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The Tory party chairman resigned on Friday after it suffered two damaging by-election defeats. In a bombshell resignation letter, Oliver Dowden stressed that “somebody must take responsibility” for losing Wakefield in the “Red Wall” to Labour and the former Conservative stronghold of Tiverton and Honiton in Devon to the Liberal Democrats.
Election experts said the dramatic swing of almost 30 per cent from the Tories to the Lib Dems in the West Country seat was the worst Conservative performance since the Second World War in terms of the percentage majority lost.
Boris Johnson, who is attending the Commonwealth summit in Rwanda, responded to the double by-election defeats by saying he would “listen” to voters but would “keep going”.
He admitted: “It’s absolutely true we’ve had some tough by-election results. They’ve been, I think, a reflection of a lot of things, but we’ve got to recognise voters are going through a tough time at the moment.”
He added: “We’re now facing pressures on the cost of living, we’re seeing spikes in fuel prices, energy costs, food costs — that’s hitting people. We’ve got to recognise there is more we’ve got to do and we certainly will.”
My letter of resignation to the Prime Minister. pic.twitter.com/xd5MtM2o3n
— Oliver Dowden (@OliverDowden) June 24, 2022
In his resignation letter, Mr Dowden emphasised that he remained “loyal to the Conservative party” and added that his resignation was a “deeply personal decision that I have taken alone”. Mr Johnson is understood to have received the news shortly after he had finished a dip in his hotel pool in the Rwandan capital Kigali at 6am.
The Prime Minister was surprised to receive the call from Mr Dowden warning him that he was about to resign, according to a Tory source.
As Tory MPs digested the by-election outcomes, Sir Geoffrey Clifton-Brown, treasurer of the 1922 Committee of Tory backbench MPs, told the Standard: “Clearly these by-election results are pretty dire. The Prime Minister will now have to set out clearly to the country and to the party how he is going to move forward to resolve the very serious problems that the country faces. The parliamentary party and the Cabinet will then have to decide whether that is a satisfactory path.”
Chancellor Rishi Sunak, who spoke to Mr Johnson this morning, tweeted: “I’m sad that my colleague and friend @OliverDowden took the decision to resign this morning.
“We all take responsibility for the results and I’m determined to continue working to tackle the cost of living, including delivering NICs changes, saving 30 million people on average £330”.
However, Mr Johnson soon faced the threat of another possible leadership contest after Mr Dowden’s departure. In his resignation letter, he emphasised that he remained “loyal to the Conservative Party” — pointedly not pledging continuing support for the Prime Minister.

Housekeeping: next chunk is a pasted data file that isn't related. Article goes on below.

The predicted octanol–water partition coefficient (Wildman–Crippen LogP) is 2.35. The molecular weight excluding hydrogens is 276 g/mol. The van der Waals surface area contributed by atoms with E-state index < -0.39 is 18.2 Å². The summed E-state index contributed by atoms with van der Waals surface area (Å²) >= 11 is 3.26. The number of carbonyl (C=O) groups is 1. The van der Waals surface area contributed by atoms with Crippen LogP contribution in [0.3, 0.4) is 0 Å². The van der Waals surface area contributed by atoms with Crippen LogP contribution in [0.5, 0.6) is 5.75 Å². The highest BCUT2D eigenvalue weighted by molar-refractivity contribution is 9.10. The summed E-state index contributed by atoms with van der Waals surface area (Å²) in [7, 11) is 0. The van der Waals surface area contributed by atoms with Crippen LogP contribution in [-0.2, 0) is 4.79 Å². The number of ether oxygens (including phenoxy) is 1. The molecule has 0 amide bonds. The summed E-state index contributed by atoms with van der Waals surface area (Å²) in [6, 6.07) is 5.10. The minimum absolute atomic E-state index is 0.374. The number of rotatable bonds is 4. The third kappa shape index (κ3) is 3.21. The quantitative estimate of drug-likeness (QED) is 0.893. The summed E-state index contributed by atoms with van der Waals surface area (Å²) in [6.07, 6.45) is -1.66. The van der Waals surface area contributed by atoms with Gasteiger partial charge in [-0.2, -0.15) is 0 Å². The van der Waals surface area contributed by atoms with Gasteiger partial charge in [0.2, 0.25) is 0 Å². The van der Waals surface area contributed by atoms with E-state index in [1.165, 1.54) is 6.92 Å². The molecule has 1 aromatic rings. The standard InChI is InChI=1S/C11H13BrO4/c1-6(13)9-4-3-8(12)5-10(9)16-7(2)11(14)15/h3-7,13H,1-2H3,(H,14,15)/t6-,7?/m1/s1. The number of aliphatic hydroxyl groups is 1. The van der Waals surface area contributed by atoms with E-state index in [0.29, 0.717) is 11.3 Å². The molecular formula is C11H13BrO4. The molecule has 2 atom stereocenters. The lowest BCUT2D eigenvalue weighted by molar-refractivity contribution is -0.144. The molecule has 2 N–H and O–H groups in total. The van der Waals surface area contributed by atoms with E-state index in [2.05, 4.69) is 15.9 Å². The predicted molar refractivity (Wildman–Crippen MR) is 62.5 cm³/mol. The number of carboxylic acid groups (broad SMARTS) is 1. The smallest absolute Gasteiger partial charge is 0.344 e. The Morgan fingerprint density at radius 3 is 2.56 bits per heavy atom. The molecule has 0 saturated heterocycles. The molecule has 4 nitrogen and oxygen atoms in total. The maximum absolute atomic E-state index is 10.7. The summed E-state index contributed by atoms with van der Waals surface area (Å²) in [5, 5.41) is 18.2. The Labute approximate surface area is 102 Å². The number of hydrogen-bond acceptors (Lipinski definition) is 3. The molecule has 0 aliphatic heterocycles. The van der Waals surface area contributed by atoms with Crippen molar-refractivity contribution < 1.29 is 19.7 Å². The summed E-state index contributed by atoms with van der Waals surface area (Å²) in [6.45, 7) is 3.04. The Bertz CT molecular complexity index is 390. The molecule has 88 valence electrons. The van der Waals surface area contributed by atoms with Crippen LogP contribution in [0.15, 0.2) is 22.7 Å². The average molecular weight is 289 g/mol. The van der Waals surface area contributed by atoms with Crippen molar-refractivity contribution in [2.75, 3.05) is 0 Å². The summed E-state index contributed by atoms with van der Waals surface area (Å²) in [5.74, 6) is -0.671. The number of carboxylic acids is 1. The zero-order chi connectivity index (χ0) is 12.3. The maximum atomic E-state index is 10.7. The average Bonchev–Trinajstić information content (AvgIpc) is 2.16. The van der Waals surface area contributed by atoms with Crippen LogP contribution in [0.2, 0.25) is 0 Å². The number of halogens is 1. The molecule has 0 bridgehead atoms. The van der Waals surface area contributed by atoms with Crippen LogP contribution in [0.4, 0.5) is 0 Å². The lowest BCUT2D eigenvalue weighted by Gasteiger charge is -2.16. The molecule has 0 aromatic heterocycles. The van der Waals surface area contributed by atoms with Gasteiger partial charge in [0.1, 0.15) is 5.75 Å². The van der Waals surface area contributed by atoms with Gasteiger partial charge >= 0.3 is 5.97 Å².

Mr Johnson won a confidence vote by 211 to 148 at the start of June and the current party rules mean that a fresh ballot cannot happen for another year.
However, the 1922 executive can change the rules or the Cabinet could move to oust Mr Johnson, as happened with Margaret Thatcher.
However, there were no signs early that the Cabinet was preparing to do so.
Deputy Prime Minister Dominic Raab told BBC Radio 4: “The by-elections, both of them, were the result of the perfect storm of very difficult local scenarios, given the situations of the previously sitting Conservative MPs, plus the national headwinds, first of all, inevitably, for a mid-term government, but also, frankly, the distractions that we’ve had,” seemingly referring to the partygate scandal.
He stressed that the Government needed to “spend the next two years absolutely relentlessly focused on delivering our plan” on the economy, fighting crime, the Ukraine conflict and other crises and major issues.
Home Secretary Priti Patel told LBC Radio: “We are carrying on, working to grow our economy and address the cost of living... and providing the leadership that we need in challenging times.”
But some Tory MPs, who are critics of the PM, were swift to voice support for Mr Dowden. Simon Hoare, chairman of the Commons Northern Ireland Committee, tweeted: “@OliverDowden is not to blame for these results. Since 2015 I have always been proud to call Oliver a friend. Never more so than today.”
Speaking in Wakefield, Labour leader Sir Keir Starmer said: “Wakefield has shown the country has lost confidence in the Tories. This is a huge swing to Labour and vindicates how for the last two years we have been changing the Labour Party.”
Lib Dem leader Sir Ed Davey said it was “time for Conservative MPs to finally do the right thing and sack him [Mr Johnson]”.
Elections are due to take place for the executive of the Tory 1922 committee within weeks and there was speculation at Westminster that the new officers may be more willing to move against Mr Johnson given that the electorate is backbench MPs, many of whom want the PM to go. The Tiverton and Honiton by-election was triggered by the resignation of Tory MP Neil Parish after he was caught watching pornography in the Commons chamber. Liberal Democrat Richard Foord overturned a 24,000 Tory majority to win with one of 6,144.
In Wakefield, Simon Lightwood was elected with a majority of 4,925 on a swing of 12.7 per cent from the Tories to Labour.
The previous Wakefield MP, Imran Ahmad Khan, quit after being found guilty of sexually assaulting a 15-year-old boy — a crime for which he was jailed for 18 months.
The two elections were the first chance for voters to give their verdict on the Prime Minister just weeks after 41 per cent of his own MPs cast their ballots against him in the confidence vote following the partygate scandal.